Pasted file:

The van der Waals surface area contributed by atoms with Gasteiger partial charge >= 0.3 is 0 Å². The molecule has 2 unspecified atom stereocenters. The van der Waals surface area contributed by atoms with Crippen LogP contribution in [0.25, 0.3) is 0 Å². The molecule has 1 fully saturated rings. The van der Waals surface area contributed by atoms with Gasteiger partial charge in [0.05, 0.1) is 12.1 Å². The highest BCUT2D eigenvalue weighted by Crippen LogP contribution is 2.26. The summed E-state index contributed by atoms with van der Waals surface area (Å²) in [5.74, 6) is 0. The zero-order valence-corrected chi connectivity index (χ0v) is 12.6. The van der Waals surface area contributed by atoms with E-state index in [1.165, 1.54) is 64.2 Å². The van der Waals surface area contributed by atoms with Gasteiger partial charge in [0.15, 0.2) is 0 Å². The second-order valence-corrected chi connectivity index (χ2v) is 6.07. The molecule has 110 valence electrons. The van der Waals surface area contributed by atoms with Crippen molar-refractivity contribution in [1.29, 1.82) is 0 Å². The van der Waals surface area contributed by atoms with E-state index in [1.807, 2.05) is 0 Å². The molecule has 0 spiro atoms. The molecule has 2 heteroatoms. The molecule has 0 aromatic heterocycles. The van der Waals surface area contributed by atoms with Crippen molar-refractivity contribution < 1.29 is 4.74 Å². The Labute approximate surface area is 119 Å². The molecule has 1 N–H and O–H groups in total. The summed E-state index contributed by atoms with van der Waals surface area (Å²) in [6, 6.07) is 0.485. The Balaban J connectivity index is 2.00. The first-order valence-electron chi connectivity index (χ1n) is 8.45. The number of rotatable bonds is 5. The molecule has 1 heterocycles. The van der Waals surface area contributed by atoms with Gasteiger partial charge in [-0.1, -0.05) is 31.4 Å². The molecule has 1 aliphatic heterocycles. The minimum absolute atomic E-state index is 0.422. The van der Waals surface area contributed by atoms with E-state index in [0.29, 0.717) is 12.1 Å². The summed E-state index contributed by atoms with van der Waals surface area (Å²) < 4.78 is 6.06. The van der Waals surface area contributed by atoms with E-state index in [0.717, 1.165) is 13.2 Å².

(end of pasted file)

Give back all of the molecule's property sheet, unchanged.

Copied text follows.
The van der Waals surface area contributed by atoms with Gasteiger partial charge >= 0.3 is 0 Å². The molecule has 2 unspecified atom stereocenters. The van der Waals surface area contributed by atoms with Crippen LogP contribution in [0.25, 0.3) is 0 Å². The molecule has 1 fully saturated rings. The van der Waals surface area contributed by atoms with Gasteiger partial charge in [0.05, 0.1) is 12.1 Å². The highest BCUT2D eigenvalue weighted by Crippen LogP contribution is 2.26. The summed E-state index contributed by atoms with van der Waals surface area (Å²) in [5.74, 6) is 0. The zero-order valence-corrected chi connectivity index (χ0v) is 12.6. The van der Waals surface area contributed by atoms with E-state index in [1.165, 1.54) is 64.2 Å². The van der Waals surface area contributed by atoms with Gasteiger partial charge in [0.15, 0.2) is 0 Å². The second-order valence-corrected chi connectivity index (χ2v) is 6.07. The molecule has 110 valence electrons. The van der Waals surface area contributed by atoms with Crippen molar-refractivity contribution in [1.29, 1.82) is 0 Å². The van der Waals surface area contributed by atoms with E-state index in [1.807, 2.05) is 0 Å². The molecule has 0 spiro atoms. The molecule has 2 heteroatoms. The molecule has 0 aromatic heterocycles. The van der Waals surface area contributed by atoms with Crippen molar-refractivity contribution < 1.29 is 4.74 Å². The Labute approximate surface area is 119 Å². The molecule has 1 N–H and O–H groups in total. The summed E-state index contributed by atoms with van der Waals surface area (Å²) in [6, 6.07) is 0.485. The Balaban J connectivity index is 2.00. The first-order valence-electron chi connectivity index (χ1n) is 8.45. The number of rotatable bonds is 5. The molecule has 1 heterocycles. The van der Waals surface area contributed by atoms with Gasteiger partial charge in [-0.1, -0.05) is 31.4 Å². The molecule has 1 aliphatic heterocycles. The minimum absolute atomic E-state index is 0.422. The van der Waals surface area contributed by atoms with E-state index in [0.29, 0.717) is 12.1 Å². The summed E-state index contributed by atoms with van der Waals surface area (Å²) < 4.78 is 6.06. The van der Waals surface area contributed by atoms with E-state index in [0.717, 1.165) is 13.2 Å².